NORTH TEXAS (CBSDFW.COM) - If you use insurance every time you fill a prescription, there is a good chance you are overpaying for your medication.
A recent study found the copayment amount is higher than the retail price in one out of every four prescriptions filled.
The study from the USC Schaeffer Center for Health Policy and Economics found when copays are higher, insured patients are being overcharged on average $7.69.
"Customers don't understand that some medications are truly cheaper if they pay out of pocket than going through insurance," said pharmacist Raman Bhaumik who owns Texas Star Pharmacy in Plano.
The CBS 11 I-Team asked local pharmacists to ring up the prices of commonly used medications, first, with a popular insurance plan, then the same drug for someone without insurance.
Here are two examples of real cases where insured patients paid more.
Valacyclovir is a common anti-viral drug used to treat cold sores, chicken pox and shingles. The copay amount with a popular insurance plan is $50, but if you never told the pharmacist you had insurance, the drug would cost $26.67 out of pocket.
Armour-throid, used to treat an under-active thyroid, has a copay cost of $150 with a common insurance plan. Without insurance the price is $39.21, a difference of more than $110.
"They're amazed," said Bhaumik. "Sometime it's shocking to them because this is how we've been trained that you have to have insurance to save money."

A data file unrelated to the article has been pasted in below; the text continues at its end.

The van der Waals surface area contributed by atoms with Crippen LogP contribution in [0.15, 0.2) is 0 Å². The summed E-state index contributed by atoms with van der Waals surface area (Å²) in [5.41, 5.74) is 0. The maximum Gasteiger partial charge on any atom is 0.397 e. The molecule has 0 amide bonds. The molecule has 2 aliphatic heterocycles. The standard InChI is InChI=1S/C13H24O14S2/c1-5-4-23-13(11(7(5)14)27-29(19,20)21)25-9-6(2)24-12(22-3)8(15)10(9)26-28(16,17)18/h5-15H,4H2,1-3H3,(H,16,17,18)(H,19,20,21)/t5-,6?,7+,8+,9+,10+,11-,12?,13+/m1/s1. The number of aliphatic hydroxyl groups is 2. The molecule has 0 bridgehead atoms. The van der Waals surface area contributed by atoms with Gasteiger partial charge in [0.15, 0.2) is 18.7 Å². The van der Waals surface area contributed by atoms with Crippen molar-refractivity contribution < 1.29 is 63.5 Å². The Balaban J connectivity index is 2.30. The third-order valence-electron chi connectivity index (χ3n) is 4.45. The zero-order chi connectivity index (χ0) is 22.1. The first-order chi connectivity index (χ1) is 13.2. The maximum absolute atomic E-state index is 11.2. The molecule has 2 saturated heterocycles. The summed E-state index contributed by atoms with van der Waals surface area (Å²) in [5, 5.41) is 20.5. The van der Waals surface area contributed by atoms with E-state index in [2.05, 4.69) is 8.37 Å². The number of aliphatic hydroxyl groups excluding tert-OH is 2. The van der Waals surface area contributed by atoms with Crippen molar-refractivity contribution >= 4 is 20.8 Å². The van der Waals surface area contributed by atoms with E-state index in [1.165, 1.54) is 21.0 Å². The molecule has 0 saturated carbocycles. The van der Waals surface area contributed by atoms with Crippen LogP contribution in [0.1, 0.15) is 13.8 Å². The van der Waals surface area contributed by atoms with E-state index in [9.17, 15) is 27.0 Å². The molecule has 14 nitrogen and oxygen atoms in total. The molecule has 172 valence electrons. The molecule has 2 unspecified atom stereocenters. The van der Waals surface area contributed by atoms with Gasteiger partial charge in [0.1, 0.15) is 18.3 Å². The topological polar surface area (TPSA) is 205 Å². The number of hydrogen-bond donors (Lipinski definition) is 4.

While pharmacists have known about this price discrepancy for years, in many cases they have been prevented from telling their customers.
Gag clauses in contracts made by insurers and pharmaceutical middlemen, known pharmacist benefit managers, often prevented pharmacists from discussing alternative price options with their customers.
However, last year the federal government made these gag clauses illegal.
The key is now is customers need to ask their pharmacist if what they are paying is the lowest price.
Another way to save on prescription drugs is to use free drug discount apps, like goodrx.com, needymeds.org, and blinkhealth.com.
Wes Spencer of Fort Worth said he was skeptical at first about how much he could save on his family's prescriptions with a free discount app but then he gave it a try.
"It's eye opening," he said. "I could have put that money back for my kids' college. I could have put it back for a mortgage payment - anything."
Spencer said with the GoodRx app he will save more than a hundred dollars a month on his medications.
"It was significantly different from what I was paying," he said.
Here are the three things you need to do to get cheaper medication:
#1. Let your doctor know that you are price sensitive. Often times a doctor can prescribe a generic or different medication that will work just as well.
#2. Check websites that offer free coupons such as goodrx.com, needymeds.org, blinkhealth.com. Even if the coupon is not for the pharmacy you go to, ask your pharmacist if they will match the price.
#3. The best thing you can do is ask your pharmacist, 'Is this the lowest possible price for my medication?' A pharmacist should be able to quickly tell you if the cash price is cheaper than your copay.
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